Completion of the 2021 Vintage!

I am excited to report that the 2021 vintage is in the books! The last of our Pinot Noir grapes arrived on October 13th and all new vintage wines are either resting in tank or barrels. This harvest will go down as a memorable one. Not because it was filled with wildfires, the threat of Covid or that it was difficult in any way. It will be memorable because it was mostly UN-eventful! The quality of the fruit was amazing, the pacing of the grape harvest was fast but even. It was a much-needed change for us winemakers and grape growers from the more challenging harvests these most recent years. Even though all the grapes are now off the vines the work continues in the cellar. The production team and I are still busy – we are working diligently in the cellar. Currently, we are racking the wines (known as the process of separating the wines from the solids) and filling barrels. This has taken up much of our time these past few weeks. Once in barrel it’s critical that we monitor the health and status of the wines. We are sampling every two weeks to taste and run laboratory analysis to ensure our young wines are on the right trajectory to showcase the wonderful quality of the 2021 vintage.

A densitometer measuring Brix (sugar) levels in the wine

Dramatic Finish

It seems appropriate that a great vintage be capped off in a dramatic fashion. For Sonoma County it came in the form of an “atmospheric river”! As I write this the massive storm that quenched the parched land scape of Northern California is moving out of the region and heading east to cover the Sierras in some much-needed snow. Over the course of 48-hours, areas around Sonoma County received as much as 10 inches of rain! In fact, on the 24th we received 7.83 inches of rain which broke the daily record of rainfall which was 5.66 inches set in 2019 by 2.17 inches! In higher spots around the county the winds gusts reached up to 70 miles per hour. All around the area we had trees toppling down, localized flooding and widespread power outages. Considering last year was the driest year on record and most of California is in a severe draught, the importance of this storm cannot be understated enough. The storm went a long way in refilling reservoirs and recharging the snowpack in the Sierras which is relied upon in the summer months for water runoff. I am hoping that this is a preview for what is to come for the rainy season this year. The agriculture industry relies on this water to sustain it.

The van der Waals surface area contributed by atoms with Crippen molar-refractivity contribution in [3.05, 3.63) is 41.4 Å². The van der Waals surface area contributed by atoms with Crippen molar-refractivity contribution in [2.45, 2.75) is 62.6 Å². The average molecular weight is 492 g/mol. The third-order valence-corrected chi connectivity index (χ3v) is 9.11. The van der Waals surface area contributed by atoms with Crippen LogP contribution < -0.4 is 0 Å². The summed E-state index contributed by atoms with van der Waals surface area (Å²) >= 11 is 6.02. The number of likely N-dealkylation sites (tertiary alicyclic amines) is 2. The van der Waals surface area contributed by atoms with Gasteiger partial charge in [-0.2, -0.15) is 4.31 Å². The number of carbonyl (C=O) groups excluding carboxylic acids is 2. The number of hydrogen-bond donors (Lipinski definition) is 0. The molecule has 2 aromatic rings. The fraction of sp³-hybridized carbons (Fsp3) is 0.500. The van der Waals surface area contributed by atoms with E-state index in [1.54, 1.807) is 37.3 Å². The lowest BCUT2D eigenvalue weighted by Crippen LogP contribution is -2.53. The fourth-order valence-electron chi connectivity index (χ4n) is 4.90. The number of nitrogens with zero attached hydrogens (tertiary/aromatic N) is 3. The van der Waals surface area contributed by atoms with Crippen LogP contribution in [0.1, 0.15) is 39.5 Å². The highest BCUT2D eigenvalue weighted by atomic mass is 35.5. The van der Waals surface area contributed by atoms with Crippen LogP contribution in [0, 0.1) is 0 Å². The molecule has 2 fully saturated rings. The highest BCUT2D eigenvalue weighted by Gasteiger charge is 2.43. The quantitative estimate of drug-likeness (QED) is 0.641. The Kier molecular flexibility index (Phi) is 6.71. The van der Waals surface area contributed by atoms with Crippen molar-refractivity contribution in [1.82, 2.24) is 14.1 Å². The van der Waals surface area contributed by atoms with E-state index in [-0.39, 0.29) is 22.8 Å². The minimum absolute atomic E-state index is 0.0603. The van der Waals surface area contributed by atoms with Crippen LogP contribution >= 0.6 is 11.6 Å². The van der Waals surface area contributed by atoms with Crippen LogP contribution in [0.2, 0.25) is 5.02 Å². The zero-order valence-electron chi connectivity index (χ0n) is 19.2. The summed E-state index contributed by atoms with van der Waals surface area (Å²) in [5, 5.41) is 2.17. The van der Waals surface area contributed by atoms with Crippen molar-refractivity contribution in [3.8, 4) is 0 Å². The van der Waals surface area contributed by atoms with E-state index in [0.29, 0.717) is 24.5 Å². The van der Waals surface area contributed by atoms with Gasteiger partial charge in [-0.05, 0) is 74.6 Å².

View of the Vineyard as the rainstorm rolls through

Vineyard Update

The work continues in the vineyard as well. We need to ensure the vines are recharged and set up for success for the next growing season. Earlier this year we took samples of tissue from the vines and tested for nutrition status. This tells us what we need to add to the soil this time of year to amend any potential deficiencies. Good news is our vineyard has a balanced mix of nutrients available in the soil, so we are supplementing just to recharge after a normal growing season. To recharge the soil, we take a multi-pronged approach. We have added a targeted blend liquid fertilizer through the drip irrigation system. This ensures that the needed nutrients penetrate deep into the soil to the lower rooting zones. We also plant a cover crop which contributes to better soil structure, increases organic content with nutrients and greatly improves the water-holding capacity of the soil.

Seed laid down via tractor for vineyard cover crop

This is vastly important as it leads to less irrigation use, thus more sustainable. The last technique we employ is spreading compost. Compost is a great way to add a wide range of macro and micronutrients. Compost can be considered a complete fertilizer, adding all the needed nutritional components. By actively managing our vines this time of year we’ll be in a great place come next spring!

Compost pile

On behalf of the entire team here at Ron Rubin Winery, we wish you all continued good health!